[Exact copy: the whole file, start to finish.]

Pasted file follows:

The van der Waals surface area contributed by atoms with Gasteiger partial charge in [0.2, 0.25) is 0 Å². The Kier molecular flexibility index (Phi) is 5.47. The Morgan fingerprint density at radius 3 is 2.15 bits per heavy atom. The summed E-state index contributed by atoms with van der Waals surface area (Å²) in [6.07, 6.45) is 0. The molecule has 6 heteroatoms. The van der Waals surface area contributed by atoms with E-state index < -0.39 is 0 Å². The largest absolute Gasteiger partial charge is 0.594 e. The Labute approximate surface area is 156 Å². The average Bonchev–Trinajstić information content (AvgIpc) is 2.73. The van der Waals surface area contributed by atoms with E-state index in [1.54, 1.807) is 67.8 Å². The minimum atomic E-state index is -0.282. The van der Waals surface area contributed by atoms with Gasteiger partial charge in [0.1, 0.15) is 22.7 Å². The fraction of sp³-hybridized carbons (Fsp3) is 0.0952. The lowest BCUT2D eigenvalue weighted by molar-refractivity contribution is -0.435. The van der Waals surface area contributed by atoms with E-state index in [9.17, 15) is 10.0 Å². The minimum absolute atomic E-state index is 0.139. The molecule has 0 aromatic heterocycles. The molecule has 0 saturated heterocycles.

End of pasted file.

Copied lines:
The van der Waals surface area contributed by atoms with Gasteiger partial charge in [0.2, 0.25) is 0 Å². The Kier molecular flexibility index (Phi) is 5.47. The Morgan fingerprint density at radius 3 is 2.15 bits per heavy atom. The summed E-state index contributed by atoms with van der Waals surface area (Å²) in [6.07, 6.45) is 0. The molecule has 6 heteroatoms. The van der Waals surface area contributed by atoms with E-state index < -0.39 is 0 Å². The largest absolute Gasteiger partial charge is 0.594 e. The Labute approximate surface area is 156 Å². The average Bonchev–Trinajstić information content (AvgIpc) is 2.73. The van der Waals surface area contributed by atoms with E-state index in [1.54, 1.807) is 67.8 Å². The minimum atomic E-state index is -0.282. The van der Waals surface area contributed by atoms with Gasteiger partial charge in [0.1, 0.15) is 22.7 Å². The fraction of sp³-hybridized carbons (Fsp3) is 0.0952. The lowest BCUT2D eigenvalue weighted by molar-refractivity contribution is -0.435. The van der Waals surface area contributed by atoms with E-state index in [9.17, 15) is 10.0 Å². The minimum absolute atomic E-state index is 0.139. The molecule has 0 aromatic heterocycles. The molecule has 0 saturated heterocycles.